By: Sherita Mouzan, Witnesses to Hunger: Philadelphia
I’m a victim of the multi-generational effects of trauma, including poverty, alcoholism, mental illness, and food insecurity. Growing up in North Philadelphia, I lived in various houses with inhumane conditions. Houses that were without heat and or running water. Unsanitary houses where we had to use shoe boxes for toilets. Houses that smelled of mold and mildew, sometimes without electricity. At times there was a lot of darkness—I can’t be in the dark, bad things happened in the dark.
One in four Philadelphia residents are living in poverty and one in eight are living in deep poverty. Our city remains the nation’s poorest big city, with a poverty rate that has stayed stagnant over the last 5 years.
I had a fantastic experience at this year’s Social Impact Exchange Conference on Scaling Impact. Despite being one of the few people from the non-profit sector, I was warmly welcomed to join for an extraordinary two days.
“If a person always says you’re nothing; you’re nothing,” explained Tamira,* a mother who participated in our research study, “Childhood Stress.” The Childhood Stress study, results of which were recently published in Public Health Nutrition, sought to investigate childhood adversity among parents and caregivers who reported household food insecurity. In this study, the research team and I sat in living rooms, cars, and l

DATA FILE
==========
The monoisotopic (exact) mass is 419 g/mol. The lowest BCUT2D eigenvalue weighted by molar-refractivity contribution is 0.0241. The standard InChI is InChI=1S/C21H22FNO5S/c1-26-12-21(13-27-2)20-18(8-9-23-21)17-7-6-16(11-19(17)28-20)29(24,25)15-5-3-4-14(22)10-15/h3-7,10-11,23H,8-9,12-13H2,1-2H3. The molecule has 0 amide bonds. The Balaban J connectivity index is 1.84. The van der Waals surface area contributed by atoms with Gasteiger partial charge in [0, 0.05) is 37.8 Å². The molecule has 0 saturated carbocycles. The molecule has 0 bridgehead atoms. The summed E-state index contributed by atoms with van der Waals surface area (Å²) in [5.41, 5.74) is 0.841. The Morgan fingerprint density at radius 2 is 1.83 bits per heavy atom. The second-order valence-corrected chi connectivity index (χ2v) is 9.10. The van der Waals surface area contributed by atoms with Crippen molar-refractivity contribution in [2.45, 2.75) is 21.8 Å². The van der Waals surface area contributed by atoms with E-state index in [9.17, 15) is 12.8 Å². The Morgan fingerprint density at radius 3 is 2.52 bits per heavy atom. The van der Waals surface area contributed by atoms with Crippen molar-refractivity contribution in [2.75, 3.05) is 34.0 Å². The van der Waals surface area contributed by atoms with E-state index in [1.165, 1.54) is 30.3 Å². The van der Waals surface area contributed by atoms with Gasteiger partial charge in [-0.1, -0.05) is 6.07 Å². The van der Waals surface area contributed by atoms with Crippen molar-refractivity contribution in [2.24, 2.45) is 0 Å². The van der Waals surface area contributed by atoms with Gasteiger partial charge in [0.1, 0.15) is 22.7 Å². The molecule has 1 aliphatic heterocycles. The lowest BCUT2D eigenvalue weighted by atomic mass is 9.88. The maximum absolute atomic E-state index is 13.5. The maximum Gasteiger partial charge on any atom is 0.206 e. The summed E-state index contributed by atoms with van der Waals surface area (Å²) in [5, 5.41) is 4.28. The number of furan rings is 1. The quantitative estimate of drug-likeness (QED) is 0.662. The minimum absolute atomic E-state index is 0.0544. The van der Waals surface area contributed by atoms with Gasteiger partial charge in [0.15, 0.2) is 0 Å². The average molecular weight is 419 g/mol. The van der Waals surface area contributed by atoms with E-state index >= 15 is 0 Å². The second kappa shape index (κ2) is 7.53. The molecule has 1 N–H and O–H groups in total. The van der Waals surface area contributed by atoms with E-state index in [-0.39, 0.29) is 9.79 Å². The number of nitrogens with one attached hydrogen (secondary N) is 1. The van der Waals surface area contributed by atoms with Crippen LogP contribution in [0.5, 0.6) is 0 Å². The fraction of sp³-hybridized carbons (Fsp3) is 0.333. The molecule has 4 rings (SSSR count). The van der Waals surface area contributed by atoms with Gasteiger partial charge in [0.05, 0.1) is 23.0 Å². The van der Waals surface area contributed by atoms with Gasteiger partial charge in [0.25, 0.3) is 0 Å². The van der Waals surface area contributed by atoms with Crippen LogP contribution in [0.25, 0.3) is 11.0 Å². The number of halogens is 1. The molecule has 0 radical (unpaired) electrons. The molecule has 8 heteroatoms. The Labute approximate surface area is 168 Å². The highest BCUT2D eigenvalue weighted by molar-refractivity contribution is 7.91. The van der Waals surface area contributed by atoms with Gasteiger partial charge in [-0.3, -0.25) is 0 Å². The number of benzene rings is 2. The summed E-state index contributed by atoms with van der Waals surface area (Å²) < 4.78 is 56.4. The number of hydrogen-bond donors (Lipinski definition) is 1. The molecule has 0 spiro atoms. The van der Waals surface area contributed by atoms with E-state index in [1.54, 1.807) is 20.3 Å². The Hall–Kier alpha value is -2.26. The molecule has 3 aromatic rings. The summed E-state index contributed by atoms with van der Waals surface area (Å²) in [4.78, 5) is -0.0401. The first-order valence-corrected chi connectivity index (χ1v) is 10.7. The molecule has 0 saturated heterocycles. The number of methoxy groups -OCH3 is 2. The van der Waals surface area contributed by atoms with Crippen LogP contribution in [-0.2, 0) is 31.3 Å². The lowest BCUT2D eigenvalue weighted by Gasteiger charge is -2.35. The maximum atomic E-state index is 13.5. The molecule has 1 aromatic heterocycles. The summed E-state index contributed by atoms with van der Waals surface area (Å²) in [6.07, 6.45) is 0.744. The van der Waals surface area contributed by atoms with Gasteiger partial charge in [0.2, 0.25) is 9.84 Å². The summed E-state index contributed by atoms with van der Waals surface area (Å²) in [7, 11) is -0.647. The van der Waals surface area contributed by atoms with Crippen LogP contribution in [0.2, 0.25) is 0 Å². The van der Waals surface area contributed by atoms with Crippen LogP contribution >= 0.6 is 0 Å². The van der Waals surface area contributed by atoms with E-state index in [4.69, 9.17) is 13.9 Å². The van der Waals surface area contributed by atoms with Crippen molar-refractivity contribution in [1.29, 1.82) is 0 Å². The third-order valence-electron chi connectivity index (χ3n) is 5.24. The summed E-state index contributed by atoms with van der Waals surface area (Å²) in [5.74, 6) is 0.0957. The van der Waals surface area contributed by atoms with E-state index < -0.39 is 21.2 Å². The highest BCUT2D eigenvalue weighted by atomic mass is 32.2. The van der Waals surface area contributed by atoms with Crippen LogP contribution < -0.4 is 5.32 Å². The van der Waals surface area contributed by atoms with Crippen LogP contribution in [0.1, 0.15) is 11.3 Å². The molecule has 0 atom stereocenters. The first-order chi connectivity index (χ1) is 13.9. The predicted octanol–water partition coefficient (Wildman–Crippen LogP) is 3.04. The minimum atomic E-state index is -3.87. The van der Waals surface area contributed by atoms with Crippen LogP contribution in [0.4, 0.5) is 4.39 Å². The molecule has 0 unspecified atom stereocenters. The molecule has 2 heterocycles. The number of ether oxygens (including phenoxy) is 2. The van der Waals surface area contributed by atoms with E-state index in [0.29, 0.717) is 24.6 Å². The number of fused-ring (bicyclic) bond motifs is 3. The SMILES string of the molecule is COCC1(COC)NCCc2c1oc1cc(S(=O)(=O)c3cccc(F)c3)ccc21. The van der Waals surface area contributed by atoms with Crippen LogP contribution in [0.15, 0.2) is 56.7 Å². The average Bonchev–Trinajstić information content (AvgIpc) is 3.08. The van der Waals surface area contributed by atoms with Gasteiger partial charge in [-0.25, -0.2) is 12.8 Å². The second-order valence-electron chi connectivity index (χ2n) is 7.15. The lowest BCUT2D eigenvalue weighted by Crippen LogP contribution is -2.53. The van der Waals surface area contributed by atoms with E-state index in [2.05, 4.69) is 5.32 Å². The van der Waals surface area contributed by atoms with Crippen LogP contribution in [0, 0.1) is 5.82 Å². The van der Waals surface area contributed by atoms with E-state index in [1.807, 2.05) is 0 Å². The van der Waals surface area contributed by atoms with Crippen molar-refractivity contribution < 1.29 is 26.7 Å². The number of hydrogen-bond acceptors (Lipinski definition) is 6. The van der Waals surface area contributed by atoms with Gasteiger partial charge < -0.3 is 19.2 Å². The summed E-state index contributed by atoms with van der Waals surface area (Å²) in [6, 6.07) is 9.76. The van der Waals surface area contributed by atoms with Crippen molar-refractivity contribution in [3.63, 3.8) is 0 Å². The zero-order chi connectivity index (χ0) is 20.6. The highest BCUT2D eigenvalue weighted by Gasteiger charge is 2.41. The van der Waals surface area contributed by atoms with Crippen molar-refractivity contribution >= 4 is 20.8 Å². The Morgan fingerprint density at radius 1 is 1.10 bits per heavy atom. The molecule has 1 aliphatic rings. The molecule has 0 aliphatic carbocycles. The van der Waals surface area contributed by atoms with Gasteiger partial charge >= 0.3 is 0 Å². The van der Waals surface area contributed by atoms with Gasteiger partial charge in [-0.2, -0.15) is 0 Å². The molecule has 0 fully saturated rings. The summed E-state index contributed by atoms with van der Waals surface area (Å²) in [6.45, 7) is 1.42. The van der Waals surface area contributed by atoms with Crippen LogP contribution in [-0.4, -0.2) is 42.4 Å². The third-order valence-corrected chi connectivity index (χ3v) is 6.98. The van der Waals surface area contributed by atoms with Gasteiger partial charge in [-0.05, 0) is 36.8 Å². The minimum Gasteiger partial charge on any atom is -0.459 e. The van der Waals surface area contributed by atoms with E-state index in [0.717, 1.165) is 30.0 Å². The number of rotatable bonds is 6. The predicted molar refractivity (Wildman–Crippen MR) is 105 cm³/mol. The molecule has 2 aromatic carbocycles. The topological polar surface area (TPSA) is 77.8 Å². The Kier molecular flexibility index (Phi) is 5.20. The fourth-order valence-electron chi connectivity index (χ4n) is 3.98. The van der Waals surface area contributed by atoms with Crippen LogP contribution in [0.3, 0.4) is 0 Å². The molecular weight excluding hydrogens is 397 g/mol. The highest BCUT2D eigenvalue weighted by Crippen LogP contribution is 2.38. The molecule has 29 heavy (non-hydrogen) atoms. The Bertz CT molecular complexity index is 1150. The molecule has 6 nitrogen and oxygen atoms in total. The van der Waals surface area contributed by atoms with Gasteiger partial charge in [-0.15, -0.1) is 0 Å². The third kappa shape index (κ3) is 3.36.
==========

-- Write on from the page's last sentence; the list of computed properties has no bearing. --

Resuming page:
Witnesses to Hunger in the Senate Rotunda advocating to end child hunger in 2015 with Senator Casey.
President Obama gave his sixth State of the Union address on this past Tuesday. While there is much to be said about the slow but steady improvement of our economy, it was disappointing to see the President actively ignore the topic of poverty in the US.
On an early September evening, the Witnesses to Hunger exhibit in New Haven, CT opened to a crowd of about sixty people. The exhibit, held in City Hall, featured 28 photographs from members of Witnesses to Hunger and twelve never-before-seen photos taken by community members who took pictures and provided commentary on the reality of hunger and poverty in the New Haven area.
Witnesses to Hunger participants from Boston trudged through the snow and slush to Boston’s City Hall and the Massachusetts State House last week to do what they do best – educate and advocate. With the Witnesses and our partners at Children’s HealthWatch, we visited with the Staff at the Mayor’s office and three state legislative offices to brief them on the daily realities for too many Boston residents.